Saturday, April 09, 2011

Banning the Banal: 5 Phrases #Socent would be better off without

Note: a mini-rant follows.

There are many serious issues facing our planet. This post is not about them. It is, instead, a list of the phrases I would like to see expunged from discussions of social entrepreneurship, impact investing, social metrics and international development.

Definitions of "banal" include: devoid of originality, hackneyed, commonplace, ordinary. In short, of little use. These platitudes are not inspirational, they are insipid. They are not motivational, they are meaningless. Remove them from your speech, your life, even your powerpoint presentations.

1) "Doing well by doing good." Oh please. Get back to work.

2) "Teach a man to fish, rather then giving him fish." Often said in a with an "oh-so-sincere" expression; implies that the speaker knows how to fish, which is usually not the case, or if it is the case, the speaker knows how to fish in his home waters, but not half way around the world.

3) "Never doubt that a small group of committed citizens can change the world. Indeed, it is the only thing that ever has." This used to be a cool quote from Margaret Mead, and was often used to end a lecture. But it is now officially overused, and is now usually uttered by a band of committed citizens in one part of the world trying to change another part of the world, without a very clear idea of whether the change is desired by those that live in that other part of the world. George Bernard Shaw's similar quote on "unreasonable men" is also approaching a saturation point.

4) "Be the change you wish to see in the world." Sorry Gandhi, your wonderful quote has been misused so often it might drive you to violence. I have been guilty, but never again.

5) Drum roll for the final banality: "Problems can't be solved with the same level of thinking that created them." Es tu Albert? It doesn't take a genius to know that this overused quote needs to be consigned to "the dustbin of history" (a phrase used by Trotsky, Reagan and Gaddafi!).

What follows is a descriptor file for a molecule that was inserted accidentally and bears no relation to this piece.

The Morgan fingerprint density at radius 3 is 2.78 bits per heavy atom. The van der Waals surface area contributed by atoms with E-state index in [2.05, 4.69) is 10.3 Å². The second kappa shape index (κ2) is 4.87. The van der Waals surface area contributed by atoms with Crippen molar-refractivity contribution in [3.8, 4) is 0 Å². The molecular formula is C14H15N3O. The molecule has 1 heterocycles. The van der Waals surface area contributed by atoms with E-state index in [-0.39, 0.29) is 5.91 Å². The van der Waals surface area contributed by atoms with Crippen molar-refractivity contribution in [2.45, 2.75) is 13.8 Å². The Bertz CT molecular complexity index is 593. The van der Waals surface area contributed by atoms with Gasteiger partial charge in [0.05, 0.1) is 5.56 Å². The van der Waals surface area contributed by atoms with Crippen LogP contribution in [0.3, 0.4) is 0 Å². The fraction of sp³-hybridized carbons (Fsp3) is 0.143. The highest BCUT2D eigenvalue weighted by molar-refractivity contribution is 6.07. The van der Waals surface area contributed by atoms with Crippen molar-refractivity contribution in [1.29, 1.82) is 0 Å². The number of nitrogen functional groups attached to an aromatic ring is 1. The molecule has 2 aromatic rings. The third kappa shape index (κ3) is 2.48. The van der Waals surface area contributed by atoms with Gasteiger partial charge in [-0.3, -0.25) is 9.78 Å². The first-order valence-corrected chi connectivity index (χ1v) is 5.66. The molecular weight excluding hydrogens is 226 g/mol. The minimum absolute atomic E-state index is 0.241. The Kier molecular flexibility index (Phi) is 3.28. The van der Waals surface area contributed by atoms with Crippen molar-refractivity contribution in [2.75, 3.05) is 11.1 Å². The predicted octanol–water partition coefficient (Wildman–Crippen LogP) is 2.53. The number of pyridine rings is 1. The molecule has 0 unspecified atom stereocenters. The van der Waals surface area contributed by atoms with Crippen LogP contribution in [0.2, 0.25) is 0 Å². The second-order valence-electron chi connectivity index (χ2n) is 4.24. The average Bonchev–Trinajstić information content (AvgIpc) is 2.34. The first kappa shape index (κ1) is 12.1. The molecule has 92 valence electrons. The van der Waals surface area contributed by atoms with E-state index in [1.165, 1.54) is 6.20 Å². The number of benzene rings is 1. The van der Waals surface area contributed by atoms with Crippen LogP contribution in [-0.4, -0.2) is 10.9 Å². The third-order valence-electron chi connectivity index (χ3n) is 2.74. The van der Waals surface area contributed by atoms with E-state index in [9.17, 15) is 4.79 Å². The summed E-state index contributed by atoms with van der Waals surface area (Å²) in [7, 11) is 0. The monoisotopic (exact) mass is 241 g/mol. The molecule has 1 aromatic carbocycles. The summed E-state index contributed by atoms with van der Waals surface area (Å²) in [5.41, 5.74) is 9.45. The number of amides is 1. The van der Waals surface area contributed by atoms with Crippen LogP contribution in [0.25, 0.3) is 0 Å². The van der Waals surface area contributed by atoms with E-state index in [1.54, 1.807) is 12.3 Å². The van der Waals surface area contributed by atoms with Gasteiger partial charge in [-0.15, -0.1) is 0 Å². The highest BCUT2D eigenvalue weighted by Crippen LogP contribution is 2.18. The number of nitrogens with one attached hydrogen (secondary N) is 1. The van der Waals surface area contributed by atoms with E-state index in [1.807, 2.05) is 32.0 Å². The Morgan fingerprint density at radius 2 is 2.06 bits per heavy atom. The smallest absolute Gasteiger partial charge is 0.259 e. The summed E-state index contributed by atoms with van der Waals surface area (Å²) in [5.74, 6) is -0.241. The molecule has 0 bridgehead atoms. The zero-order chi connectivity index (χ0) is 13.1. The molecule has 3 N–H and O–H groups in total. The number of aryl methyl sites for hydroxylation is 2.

There are more, and I invite my bleeps to add their "favorites" to the list in the comments to this post. Maybe even play "Banality Bingo" at your next conference or event.

Don't get me wrong, I like quotes, and use them frequently.* Fortunately, there are lots of good quotes out there that are underutilized. Explore the long tail of great thinkers from all cultures, both to inspire yourself and others.
*Next week, I plan to use "an ounce of prevention is worth a pound of cure" in a talk at the Global Health & Innovation Conference. I know that this is a well known quote, but I hope to put a bit of a twist on it, and will post my slides on this blog eventually.


Teju said...

God bless you Paul. I might go crazy if I hear anyone else say "Be the change..."

Soon on this list will be a certain George Bernard Shaw quotation....

Anonymous said...

Guilty as charged! Two of these phrases were (until recently) taped to the wall near my desk. They're tough to live up to. In fact, I let my desire to live up to them get in the way of taking action. Ultimately, that's what it's all about...taking action. In the meantime, "Ask not..." Just kidding!

Bopreneur said...

Hey Wayne.... "Just do it"


Isaac said...

Not a phrase but when people say the "poor" with out any real meaning or connection to real individuals. One generic generalized mass of faceless humanity. I guess that's why I love when Paul Polak say's, "my friends and mentors".

The teach a man to fish and be the change are overused.

bagni said...

c'mon big boi....add the i-word ::))

Al Doerksen said...

Lets rewrite the banal ones to recapture the truth, for example, give a man a fish and he eats for a day; give a man a gun and he eats for a lifetime.

Al Doerksen said...

Lets rewrite them, for example, give a man a fish and he eats for a day, give a man a gun and eats for a lifetime.